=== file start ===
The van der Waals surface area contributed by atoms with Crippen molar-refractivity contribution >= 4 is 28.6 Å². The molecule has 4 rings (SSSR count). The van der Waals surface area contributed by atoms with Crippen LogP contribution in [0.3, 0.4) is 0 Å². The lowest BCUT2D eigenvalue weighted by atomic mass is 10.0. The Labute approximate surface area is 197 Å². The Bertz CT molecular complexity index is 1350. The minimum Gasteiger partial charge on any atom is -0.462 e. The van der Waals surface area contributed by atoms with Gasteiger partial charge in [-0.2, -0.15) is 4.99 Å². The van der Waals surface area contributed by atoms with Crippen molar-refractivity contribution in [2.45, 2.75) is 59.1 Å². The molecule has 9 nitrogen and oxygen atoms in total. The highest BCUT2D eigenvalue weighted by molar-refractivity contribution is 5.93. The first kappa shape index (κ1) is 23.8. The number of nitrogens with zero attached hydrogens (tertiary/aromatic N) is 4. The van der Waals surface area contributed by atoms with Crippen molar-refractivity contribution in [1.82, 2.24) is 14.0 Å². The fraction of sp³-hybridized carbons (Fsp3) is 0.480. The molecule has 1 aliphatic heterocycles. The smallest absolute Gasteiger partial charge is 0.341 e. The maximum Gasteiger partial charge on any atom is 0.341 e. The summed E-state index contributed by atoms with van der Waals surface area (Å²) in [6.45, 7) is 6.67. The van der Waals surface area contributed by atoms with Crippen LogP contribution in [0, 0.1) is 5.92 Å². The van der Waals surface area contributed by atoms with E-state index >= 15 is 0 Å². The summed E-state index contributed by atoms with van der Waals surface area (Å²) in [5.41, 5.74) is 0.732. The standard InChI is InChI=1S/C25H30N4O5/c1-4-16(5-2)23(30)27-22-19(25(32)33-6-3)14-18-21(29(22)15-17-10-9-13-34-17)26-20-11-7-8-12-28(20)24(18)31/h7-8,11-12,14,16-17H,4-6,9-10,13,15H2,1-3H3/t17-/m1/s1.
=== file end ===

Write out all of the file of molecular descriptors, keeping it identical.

The van der Waals surface area contributed by atoms with Crippen molar-refractivity contribution >= 4 is 28.6 Å². The molecule has 4 rings (SSSR count). The van der Waals surface area contributed by atoms with Crippen LogP contribution in [0.3, 0.4) is 0 Å². The lowest BCUT2D eigenvalue weighted by atomic mass is 10.0. The Labute approximate surface area is 197 Å². The Bertz CT molecular complexity index is 1350. The minimum Gasteiger partial charge on any atom is -0.462 e. The van der Waals surface area contributed by atoms with Gasteiger partial charge in [-0.2, -0.15) is 4.99 Å². The van der Waals surface area contributed by atoms with Crippen molar-refractivity contribution in [2.45, 2.75) is 59.1 Å². The molecule has 9 nitrogen and oxygen atoms in total. The highest BCUT2D eigenvalue weighted by molar-refractivity contribution is 5.93. The first kappa shape index (κ1) is 23.8. The number of nitrogens with zero attached hydrogens (tertiary/aromatic N) is 4. The van der Waals surface area contributed by atoms with Crippen molar-refractivity contribution in [1.82, 2.24) is 14.0 Å². The fraction of sp³-hybridized carbons (Fsp3) is 0.480. The molecule has 1 aliphatic heterocycles. The smallest absolute Gasteiger partial charge is 0.341 e. The maximum Gasteiger partial charge on any atom is 0.341 e. The summed E-state index contributed by atoms with van der Waals surface area (Å²) in [6.45, 7) is 6.67. The van der Waals surface area contributed by atoms with Crippen LogP contribution in [0, 0.1) is 5.92 Å². The van der Waals surface area contributed by atoms with E-state index >= 15 is 0 Å². The summed E-state index contributed by atoms with van der Waals surface area (Å²) in [5.41, 5.74) is 0.732. The standard InChI is InChI=1S/C25H30N4O5/c1-4-16(5-2)23(30)27-22-19(25(32)33-6-3)14-18-21(29(22)15-17-10-9-13-34-17)26-20-11-7-8-12-28(20)24(18)31/h7-8,11-12,14,16-17H,4-6,9-10,13,15H2,1-3H3/t17-/m1/s1.